Olé Ole

There has always been a school of management thought that says you get the best out of people through fear. Make them scared of you. Make them feel they’re not good enough. Bully them. Take for granted what they do well. Magnify and publicise their mistakes. Make them feel their job’s on the line every day. And, once in a while, fire one of them pour encourager les autresContinue reading

Silver screens and white lies

It is a truth universally acknowledged that we baby-boomers have had a pretty good time of it. Prosperity. The chance of buying our own house. No wars to fight. Free university education. Cheap travel. Cures for cancer and Parkinson’s. Well, not quite yet, but I expect they’ll have been found just when we need them. And we’ll be dead before the planet has been destroyed. What a good time to have been alive.  Continue reading


After the most amazing, unprecedented, extraordinary (supply your own hyperbole here) day that Parliament has ever known in the whole history of the world, the upshot is that everything has … well, remained pretty much the same, really. Britain is still leaving the EU (probably). It will still avoid a ‘no deal’ exit (probably). It will therefore still need a withdrawal agreement with the EU, and in due course Parliament will agree one (probably). No change there, then.   Continue reading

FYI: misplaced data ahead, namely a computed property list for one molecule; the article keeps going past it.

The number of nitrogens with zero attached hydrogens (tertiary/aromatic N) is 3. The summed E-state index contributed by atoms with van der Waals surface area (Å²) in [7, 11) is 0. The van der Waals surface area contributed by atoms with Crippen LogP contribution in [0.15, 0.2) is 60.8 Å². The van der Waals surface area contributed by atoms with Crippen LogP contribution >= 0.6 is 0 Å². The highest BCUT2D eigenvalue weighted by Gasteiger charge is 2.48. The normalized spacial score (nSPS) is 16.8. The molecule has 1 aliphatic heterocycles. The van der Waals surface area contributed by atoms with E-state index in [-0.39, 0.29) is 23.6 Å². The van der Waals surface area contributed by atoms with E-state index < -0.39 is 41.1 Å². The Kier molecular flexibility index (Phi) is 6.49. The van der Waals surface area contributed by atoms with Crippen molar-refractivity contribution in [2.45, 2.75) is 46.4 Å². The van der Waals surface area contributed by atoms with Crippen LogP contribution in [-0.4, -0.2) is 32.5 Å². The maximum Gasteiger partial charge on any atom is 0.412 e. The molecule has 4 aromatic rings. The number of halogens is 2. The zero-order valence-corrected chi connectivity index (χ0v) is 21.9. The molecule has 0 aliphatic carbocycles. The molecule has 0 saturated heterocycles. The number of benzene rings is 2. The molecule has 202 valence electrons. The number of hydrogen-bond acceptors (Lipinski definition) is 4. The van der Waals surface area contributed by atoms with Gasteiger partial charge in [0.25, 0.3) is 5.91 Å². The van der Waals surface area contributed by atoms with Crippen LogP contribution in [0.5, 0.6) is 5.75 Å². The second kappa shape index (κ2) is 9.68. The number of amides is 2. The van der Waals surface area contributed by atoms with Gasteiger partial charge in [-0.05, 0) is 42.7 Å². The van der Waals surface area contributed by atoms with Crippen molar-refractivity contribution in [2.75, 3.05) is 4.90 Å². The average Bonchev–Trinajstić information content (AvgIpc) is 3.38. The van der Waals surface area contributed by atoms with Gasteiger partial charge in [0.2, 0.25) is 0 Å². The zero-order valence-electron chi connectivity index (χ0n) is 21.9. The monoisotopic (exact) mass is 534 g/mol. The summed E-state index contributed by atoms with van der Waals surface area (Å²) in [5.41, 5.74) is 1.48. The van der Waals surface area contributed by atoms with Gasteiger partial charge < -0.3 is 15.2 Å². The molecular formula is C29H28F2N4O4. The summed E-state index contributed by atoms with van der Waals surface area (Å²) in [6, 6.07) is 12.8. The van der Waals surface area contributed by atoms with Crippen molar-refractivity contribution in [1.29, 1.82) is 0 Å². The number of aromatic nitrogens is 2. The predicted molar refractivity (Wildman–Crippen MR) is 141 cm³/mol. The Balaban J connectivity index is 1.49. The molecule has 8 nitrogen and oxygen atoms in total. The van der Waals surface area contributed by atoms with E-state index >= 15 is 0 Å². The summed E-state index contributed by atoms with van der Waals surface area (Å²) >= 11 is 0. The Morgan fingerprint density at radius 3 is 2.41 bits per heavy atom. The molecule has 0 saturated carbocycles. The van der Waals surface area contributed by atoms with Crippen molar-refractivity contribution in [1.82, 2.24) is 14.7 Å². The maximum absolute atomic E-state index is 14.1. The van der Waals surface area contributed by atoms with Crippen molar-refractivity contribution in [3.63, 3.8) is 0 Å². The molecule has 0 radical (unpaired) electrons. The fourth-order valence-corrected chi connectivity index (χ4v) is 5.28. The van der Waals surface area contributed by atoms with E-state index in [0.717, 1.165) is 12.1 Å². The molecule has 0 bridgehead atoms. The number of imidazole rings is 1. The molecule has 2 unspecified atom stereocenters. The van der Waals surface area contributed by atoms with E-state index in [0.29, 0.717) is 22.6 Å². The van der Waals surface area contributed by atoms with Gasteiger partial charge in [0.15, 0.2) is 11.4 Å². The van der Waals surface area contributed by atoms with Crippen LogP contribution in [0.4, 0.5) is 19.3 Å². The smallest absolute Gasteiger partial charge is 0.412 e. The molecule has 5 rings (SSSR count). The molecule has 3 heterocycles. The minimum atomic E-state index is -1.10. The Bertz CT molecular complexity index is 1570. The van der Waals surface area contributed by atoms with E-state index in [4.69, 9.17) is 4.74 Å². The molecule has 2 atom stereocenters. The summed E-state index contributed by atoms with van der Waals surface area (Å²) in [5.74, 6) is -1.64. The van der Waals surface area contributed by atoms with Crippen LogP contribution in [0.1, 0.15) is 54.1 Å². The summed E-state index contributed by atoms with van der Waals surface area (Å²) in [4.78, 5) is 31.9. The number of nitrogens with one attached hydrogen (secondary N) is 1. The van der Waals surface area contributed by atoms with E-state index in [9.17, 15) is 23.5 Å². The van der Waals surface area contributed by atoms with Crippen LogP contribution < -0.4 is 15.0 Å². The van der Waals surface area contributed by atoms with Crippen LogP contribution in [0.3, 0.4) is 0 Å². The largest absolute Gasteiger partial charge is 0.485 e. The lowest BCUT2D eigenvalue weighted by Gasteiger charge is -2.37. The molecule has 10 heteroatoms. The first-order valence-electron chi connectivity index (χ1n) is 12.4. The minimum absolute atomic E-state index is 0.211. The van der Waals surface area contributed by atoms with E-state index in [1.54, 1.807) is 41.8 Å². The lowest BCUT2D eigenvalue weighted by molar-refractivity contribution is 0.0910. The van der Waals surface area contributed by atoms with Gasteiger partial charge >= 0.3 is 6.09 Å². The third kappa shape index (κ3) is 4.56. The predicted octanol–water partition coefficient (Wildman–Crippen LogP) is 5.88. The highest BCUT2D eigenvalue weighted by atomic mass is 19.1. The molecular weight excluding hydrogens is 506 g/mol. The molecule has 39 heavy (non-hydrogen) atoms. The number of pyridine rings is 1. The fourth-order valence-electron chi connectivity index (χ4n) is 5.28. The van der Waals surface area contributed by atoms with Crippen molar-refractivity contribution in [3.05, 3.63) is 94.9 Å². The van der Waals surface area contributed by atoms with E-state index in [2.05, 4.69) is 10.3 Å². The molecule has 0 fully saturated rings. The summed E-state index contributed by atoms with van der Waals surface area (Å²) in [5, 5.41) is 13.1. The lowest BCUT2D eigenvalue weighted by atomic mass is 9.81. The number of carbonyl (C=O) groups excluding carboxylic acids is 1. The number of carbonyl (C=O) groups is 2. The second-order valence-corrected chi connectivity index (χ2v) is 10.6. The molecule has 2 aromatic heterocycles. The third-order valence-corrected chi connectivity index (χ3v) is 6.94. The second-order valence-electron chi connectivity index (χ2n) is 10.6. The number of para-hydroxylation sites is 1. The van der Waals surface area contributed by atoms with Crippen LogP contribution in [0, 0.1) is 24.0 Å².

Look back on anger

On Saturday 2 April 2016, two things happened. Well, of course, a million things happened, but these two were connected, and they affected me. One was that Ian McEwan’s comments on sexual identity at the Royal Institution were denounced in the Press by anyone with a megaphone to hand. The second, somewhat bathetic by comparison, was that my tweet on a related matter caused about 10% of my Twitter following to desert me (@JimPowellAuthor).   Continue reading

Falling in and out of Europe

It is nearly a year since I decided to divorce The Times after decades of fidelity and embark upon a reckless fling with The Guardian. It hasn’t turned out to be as ecstatic as I had expected. Yes, there is more serious news and comment, but it comes at a price. The price is a relentless pessimism and negativity that infects the entire newspaper. Britain and the world, as presented by The Guardian, constitute a living hell. To anyone contemplating a similar migration, may I suggest that a prescription for Prozac should accompany your subscription.   Continue reading

The Irish elephant in the room

An episode of the Morecambe & Wise Show from 1968, thought to be lost, was discovered recently in Sierra Leone and screened on Boxing Day. It included a lengthy sketch in which the IRA was treated as something close to a pantomime joke. It is safe to say that this sketch could not have been written or broadcast even two years later, which is a useful reminder of how quickly things can change. As they are changing now.   Continue reading